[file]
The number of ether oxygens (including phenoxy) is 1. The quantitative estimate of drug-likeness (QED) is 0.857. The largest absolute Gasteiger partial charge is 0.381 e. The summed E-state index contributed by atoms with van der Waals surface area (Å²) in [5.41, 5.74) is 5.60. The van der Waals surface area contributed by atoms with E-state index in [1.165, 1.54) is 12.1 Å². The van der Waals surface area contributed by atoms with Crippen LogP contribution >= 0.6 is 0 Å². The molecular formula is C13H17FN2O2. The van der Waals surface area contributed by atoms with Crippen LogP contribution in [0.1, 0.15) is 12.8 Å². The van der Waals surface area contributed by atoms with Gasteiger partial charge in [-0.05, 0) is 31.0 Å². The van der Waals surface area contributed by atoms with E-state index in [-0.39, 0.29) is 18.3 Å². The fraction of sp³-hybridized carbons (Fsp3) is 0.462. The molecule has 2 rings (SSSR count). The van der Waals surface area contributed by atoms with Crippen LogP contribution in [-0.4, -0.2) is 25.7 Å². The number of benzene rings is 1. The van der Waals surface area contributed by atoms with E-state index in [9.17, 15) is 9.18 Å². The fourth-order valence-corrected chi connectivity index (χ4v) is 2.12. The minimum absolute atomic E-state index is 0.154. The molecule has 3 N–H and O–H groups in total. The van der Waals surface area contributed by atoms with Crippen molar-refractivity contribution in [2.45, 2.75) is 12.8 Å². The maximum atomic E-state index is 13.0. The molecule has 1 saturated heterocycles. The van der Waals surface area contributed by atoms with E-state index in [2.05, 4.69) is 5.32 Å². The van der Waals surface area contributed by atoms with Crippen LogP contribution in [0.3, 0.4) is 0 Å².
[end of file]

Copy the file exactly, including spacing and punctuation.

The number of ether oxygens (including phenoxy) is 1. The quantitative estimate of drug-likeness (QED) is 0.857. The largest absolute Gasteiger partial charge is 0.381 e. The summed E-state index contributed by atoms with van der Waals surface area (Å²) in [5.41, 5.74) is 5.60. The van der Waals surface area contributed by atoms with E-state index in [1.165, 1.54) is 12.1 Å². The van der Waals surface area contributed by atoms with Crippen LogP contribution >= 0.6 is 0 Å². The molecular formula is C13H17FN2O2. The van der Waals surface area contributed by atoms with Crippen LogP contribution in [0.1, 0.15) is 12.8 Å². The van der Waals surface area contributed by atoms with Gasteiger partial charge in [-0.05, 0) is 31.0 Å². The van der Waals surface area contributed by atoms with E-state index in [-0.39, 0.29) is 18.3 Å². The fraction of sp³-hybridized carbons (Fsp3) is 0.462. The molecule has 2 rings (SSSR count). The van der Waals surface area contributed by atoms with Crippen LogP contribution in [-0.4, -0.2) is 25.7 Å². The number of benzene rings is 1. The van der Waals surface area contributed by atoms with E-state index in [9.17, 15) is 9.18 Å². The fourth-order valence-corrected chi connectivity index (χ4v) is 2.12. The minimum absolute atomic E-state index is 0.154. The molecule has 3 N–H and O–H groups in total. The van der Waals surface area contributed by atoms with Crippen molar-refractivity contribution in [2.45, 2.75) is 12.8 Å². The maximum atomic E-state index is 13.0. The molecule has 1 saturated heterocycles. The van der Waals surface area contributed by atoms with E-state index in [2.05, 4.69) is 5.32 Å². The van der Waals surface area contributed by atoms with Crippen LogP contribution in [0.3, 0.4) is 0 Å².